By Aishwarya Venugopal
(Reuters) - Activist investor Starboard Value LP on Monday called on Dollar Tree Inc to sell its underperforming Family Dollar business and proposed replacing a majority of its board after revealing a stake in the company.
In a statement, Dollar Tree said its board had "the right balance" and did not comment on the fund's call for a change in pricing strategy or a sale of Family Dollar, which accounts for more than half of the retailer's 14,000 U.S. stores.
Starboard, one of the best-known funds specializing in forcing boards to make strategic moves to boost shareholder returns, said that Family Dollar was now worth far less than the $8.5 billion the discount store operator paid for it in 2015.
"We believe Dollar Tree should explore all strategic alternatives for Family Dollar, including a sale of the business," Starboard Chief Executive Officer Jeffrey Smith said in a letter to the company.
"The market is likely only ascribing approximately $1 billion - $3 billion of value to Family Dollar based on the current stock price," Smith said.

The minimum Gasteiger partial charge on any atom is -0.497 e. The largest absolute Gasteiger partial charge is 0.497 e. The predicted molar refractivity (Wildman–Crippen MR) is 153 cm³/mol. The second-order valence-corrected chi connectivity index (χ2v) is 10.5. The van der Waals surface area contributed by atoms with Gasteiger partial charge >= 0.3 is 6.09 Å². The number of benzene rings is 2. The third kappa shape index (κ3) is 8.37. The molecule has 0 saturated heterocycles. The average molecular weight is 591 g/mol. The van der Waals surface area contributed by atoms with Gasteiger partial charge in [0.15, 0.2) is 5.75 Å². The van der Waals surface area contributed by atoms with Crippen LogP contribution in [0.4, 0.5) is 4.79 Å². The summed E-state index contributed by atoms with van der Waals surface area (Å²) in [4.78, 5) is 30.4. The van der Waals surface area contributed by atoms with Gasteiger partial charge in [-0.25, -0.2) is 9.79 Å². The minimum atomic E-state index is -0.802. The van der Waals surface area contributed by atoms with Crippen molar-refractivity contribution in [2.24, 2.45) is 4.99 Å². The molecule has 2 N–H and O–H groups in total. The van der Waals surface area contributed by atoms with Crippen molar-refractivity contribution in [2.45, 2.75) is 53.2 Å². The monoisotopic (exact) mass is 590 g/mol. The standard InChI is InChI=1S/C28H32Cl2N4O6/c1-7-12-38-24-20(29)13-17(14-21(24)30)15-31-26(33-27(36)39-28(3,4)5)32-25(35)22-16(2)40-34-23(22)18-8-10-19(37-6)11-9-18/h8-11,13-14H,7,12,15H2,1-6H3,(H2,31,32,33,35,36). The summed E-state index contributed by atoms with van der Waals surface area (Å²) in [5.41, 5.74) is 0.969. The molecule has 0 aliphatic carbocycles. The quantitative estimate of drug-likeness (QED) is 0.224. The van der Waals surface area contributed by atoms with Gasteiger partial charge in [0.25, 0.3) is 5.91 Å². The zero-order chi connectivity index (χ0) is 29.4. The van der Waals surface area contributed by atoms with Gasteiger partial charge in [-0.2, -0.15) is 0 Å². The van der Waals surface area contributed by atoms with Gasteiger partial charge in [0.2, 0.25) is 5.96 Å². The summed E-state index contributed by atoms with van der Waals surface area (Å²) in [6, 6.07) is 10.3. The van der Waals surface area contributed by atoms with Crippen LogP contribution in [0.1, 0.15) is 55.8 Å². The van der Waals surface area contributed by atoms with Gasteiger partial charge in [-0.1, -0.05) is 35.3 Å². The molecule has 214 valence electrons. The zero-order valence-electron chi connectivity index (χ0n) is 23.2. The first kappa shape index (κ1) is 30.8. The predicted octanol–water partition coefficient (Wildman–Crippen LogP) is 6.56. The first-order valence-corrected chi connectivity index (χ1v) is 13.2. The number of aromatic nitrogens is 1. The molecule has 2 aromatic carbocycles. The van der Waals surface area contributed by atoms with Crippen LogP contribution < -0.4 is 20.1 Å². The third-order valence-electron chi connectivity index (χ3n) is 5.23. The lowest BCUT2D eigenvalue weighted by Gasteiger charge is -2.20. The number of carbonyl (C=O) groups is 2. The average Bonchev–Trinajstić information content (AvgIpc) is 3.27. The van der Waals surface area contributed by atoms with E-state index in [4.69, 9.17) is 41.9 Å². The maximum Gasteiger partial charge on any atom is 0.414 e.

Despite re-modeling and sprucing several stores and expanding offerings, same-store sales growth at Family Dollar have been flat on average for the past two years, in contrast to Dollar Tree's 2.7 percent rise. This has pushed Dollar Tree's shares down 15 percent over the past year, in contrast Dollar General's stock has risen 14 percent.
"I personally think they should consider selling Family Dollar," Oppenheimer analyst Rupesh Parikh said as Dollar Tree drives the vast majority of profitability and would get a higher multiple being independent.
Starboard's intervention is Dollar Tree's second tryst with activist shareholders after billionaire investor Carl Icahn engineered the sale of Family Dollar to it in 2015.
At the time, Icahn was the largest shareholder in Family Dollar, exiting his stake just after the deal was formally signed.
Starboard on Monday said it had built a 1.7 percent stake in Dollar Tree making it the ninth biggest shareholder in a company controlled mainly by institutional investors.
The hedge fund also proposed to replace seven of the retailer's 12-member board and urged the company to move away from its strict $1 ceiling for Dollar Tree-branded stores.
"The value that Dollar Tree has offered its customers has deteriorated because of the need to fit everything into a $1 price point. Products today are smaller or of lower quality than they were five, ten, and certainly thirty years ago," Smith said.
Starboard said that if the company accepts its demands, Dollar Tree could be valued at $150 per share.
Dollar Tree shares were up 5 percent at $98.01 in morning trade.
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